If you truly want a wonderful bike trail that takes you straight from point A to point B and includes an entry to the Chehalis Trail then this is the one for you. Dont forget to take a stop at the Sandstone Cafe in Tenino!!!
I rode this trail over the summer and loved it because the trail was beautifully paved, except around a couple of tree roots...ouch. I also appreciated the mile markers along the trail which a lot of trails do not offer. The scenery, gorgeous. A mid-point stop between Yelm and Tenino is a small town names Rainier. There is a small store, burger joint with picnic benches and overhead cover. (Honey-Bucket for restroom)
If there was a challenge on this trail, it would have to be the return ride where there is a slight incline for miles and miles! SHIFT, SHIFT, SHIFT. So worth it though.
Fourteen miles from Yelm to Tenino, and only gradual elevation changes due to its rails-to-trails origin.
On the plus side:
Very few busy road crossings
"Civilization" at both ends for food, break time, repairs, etc.
Very well maintained - Bumps and potholes are patched, or well marked
On the down side:
Runs parallel to busy highway, so constant road noise
Not very many benches or places for breaks along the way
Hade a great time on the trail, on 11Oct. What a nice asset for the community! We stopped in Rainer for a nice lunch at Sonja's and yummy cookies from the Cookie store.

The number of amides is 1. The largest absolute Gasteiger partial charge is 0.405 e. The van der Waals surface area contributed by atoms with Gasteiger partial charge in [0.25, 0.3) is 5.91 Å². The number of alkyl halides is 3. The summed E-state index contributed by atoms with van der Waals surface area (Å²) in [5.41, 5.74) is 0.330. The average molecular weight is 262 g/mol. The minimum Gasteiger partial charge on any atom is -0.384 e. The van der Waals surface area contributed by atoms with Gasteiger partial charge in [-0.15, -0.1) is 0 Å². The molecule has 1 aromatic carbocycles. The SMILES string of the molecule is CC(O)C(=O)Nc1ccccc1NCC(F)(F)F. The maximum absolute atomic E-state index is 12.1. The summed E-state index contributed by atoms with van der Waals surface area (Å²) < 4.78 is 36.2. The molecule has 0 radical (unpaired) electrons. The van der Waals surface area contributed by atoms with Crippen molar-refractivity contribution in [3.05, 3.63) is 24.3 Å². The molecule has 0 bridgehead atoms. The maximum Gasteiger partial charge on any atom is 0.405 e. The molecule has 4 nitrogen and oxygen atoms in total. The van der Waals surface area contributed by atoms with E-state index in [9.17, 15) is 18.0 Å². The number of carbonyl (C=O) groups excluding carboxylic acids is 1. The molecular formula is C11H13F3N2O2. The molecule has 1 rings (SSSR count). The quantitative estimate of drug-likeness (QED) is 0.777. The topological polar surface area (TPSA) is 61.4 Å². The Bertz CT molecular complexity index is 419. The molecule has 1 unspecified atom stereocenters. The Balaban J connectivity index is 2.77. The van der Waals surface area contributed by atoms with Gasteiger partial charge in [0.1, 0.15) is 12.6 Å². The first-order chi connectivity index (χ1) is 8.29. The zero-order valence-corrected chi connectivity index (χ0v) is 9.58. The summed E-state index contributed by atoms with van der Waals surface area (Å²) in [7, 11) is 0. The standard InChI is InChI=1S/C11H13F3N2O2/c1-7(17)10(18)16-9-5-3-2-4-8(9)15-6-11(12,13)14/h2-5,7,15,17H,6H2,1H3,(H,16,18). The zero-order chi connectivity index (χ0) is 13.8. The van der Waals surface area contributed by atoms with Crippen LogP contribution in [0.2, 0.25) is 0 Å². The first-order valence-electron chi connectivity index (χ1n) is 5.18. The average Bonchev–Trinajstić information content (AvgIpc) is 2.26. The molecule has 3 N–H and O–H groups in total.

It was a cloudy day with the threat of rain on the horizon, but our spirits were not dampened and we perservered. We took the Tenino to Yelm and back route and it was in my opinion, the way to go. Some of the root heaves have been ground down a bit, but are still there. Root heaves have been marked with spray paint, so watch for that and you should be fine.
There is a nice espresso stand and burger place right off the trail in Ranier, which makes for a nice pit stop no matter which way you are traveling.
The public restrooms in Ranier were closed at the moment, but a porta-potty near the aforementioned espresso stand was a welcome respite.
The down side of this trail is the graphic graffitti on the trail map at the end point in Yelm. It made me glad we didn't have the kids with us on this trip. Sadly, no public restrooms at the turnaround either.
TRAILBEAR IN THE BOONIES – The Yelm-Tenino Trail
OVERVIEW – GOOD RIDING IN THURSTON COUNTY…
Thurston County has over 40 miles of good Class I trails, making it something of a Destination. There is enough to ride here to make the trip worthwhile. The TrailBear spent two enjoyable days down there surveying the trails. The county runs a pretty good system.